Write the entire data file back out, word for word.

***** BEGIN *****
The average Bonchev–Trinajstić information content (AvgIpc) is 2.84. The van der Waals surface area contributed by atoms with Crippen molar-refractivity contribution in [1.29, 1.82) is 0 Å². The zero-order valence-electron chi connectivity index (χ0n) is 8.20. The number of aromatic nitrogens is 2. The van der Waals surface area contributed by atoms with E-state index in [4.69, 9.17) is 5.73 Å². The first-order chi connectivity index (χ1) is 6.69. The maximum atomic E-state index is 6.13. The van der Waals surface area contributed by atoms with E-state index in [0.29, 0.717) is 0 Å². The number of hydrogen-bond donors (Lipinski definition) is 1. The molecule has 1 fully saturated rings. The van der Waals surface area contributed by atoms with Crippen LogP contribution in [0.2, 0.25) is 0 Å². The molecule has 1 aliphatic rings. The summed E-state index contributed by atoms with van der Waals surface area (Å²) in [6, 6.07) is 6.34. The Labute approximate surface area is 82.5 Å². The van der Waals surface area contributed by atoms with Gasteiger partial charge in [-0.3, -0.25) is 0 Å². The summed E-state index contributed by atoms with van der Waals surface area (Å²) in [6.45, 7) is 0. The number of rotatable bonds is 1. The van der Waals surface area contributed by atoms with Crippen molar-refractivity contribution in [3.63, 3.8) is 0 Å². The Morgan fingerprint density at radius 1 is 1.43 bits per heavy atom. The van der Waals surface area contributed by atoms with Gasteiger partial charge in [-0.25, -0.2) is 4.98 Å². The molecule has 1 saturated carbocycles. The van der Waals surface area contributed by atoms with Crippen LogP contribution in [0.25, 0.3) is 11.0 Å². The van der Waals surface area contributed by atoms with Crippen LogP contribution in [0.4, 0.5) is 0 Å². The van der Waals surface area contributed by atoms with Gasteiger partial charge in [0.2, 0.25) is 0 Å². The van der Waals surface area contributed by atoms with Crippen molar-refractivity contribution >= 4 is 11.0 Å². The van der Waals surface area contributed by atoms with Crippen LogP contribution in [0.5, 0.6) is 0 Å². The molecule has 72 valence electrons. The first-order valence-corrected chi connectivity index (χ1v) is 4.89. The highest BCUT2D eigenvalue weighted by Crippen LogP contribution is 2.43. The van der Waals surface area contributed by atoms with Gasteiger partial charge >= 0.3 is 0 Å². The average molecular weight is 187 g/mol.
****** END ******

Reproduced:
The average Bonchev–Trinajstić information content (AvgIpc) is 2.84. The van der Waals surface area contributed by atoms with Crippen molar-refractivity contribution in [1.29, 1.82) is 0 Å². The zero-order valence-electron chi connectivity index (χ0n) is 8.20. The number of aromatic nitrogens is 2. The van der Waals surface area contributed by atoms with E-state index in [4.69, 9.17) is 5.73 Å². The first-order chi connectivity index (χ1) is 6.69. The maximum atomic E-state index is 6.13. The van der Waals surface area contributed by atoms with E-state index in [0.29, 0.717) is 0 Å². The number of hydrogen-bond donors (Lipinski definition) is 1. The molecule has 1 fully saturated rings. The van der Waals surface area contributed by atoms with Crippen LogP contribution in [0.2, 0.25) is 0 Å². The molecule has 1 aliphatic rings. The summed E-state index contributed by atoms with van der Waals surface area (Å²) in [6, 6.07) is 6.34. The Labute approximate surface area is 82.5 Å². The van der Waals surface area contributed by atoms with Gasteiger partial charge in [-0.3, -0.25) is 0 Å². The summed E-state index contributed by atoms with van der Waals surface area (Å²) in [6.45, 7) is 0. The number of rotatable bonds is 1. The van der Waals surface area contributed by atoms with Crippen molar-refractivity contribution in [3.63, 3.8) is 0 Å². The Morgan fingerprint density at radius 1 is 1.43 bits per heavy atom. The van der Waals surface area contributed by atoms with Gasteiger partial charge in [-0.25, -0.2) is 4.98 Å². The molecule has 1 saturated carbocycles. The van der Waals surface area contributed by atoms with Crippen LogP contribution in [0.25, 0.3) is 11.0 Å². The van der Waals surface area contributed by atoms with Crippen LogP contribution in [0.4, 0.5) is 0 Å². The van der Waals surface area contributed by atoms with Gasteiger partial charge in [0.2, 0.25) is 0 Å². The van der Waals surface area contributed by atoms with Crippen molar-refractivity contribution >= 4 is 11.0 Å². The van der Waals surface area contributed by atoms with Crippen LogP contribution in [0.5, 0.6) is 0 Å². The molecule has 72 valence electrons. The first-order valence-corrected chi connectivity index (χ1v) is 4.89. The highest BCUT2D eigenvalue weighted by Crippen LogP contribution is 2.43. The van der Waals surface area contributed by atoms with Gasteiger partial charge >= 0.3 is 0 Å². The average molecular weight is 187 g/mol.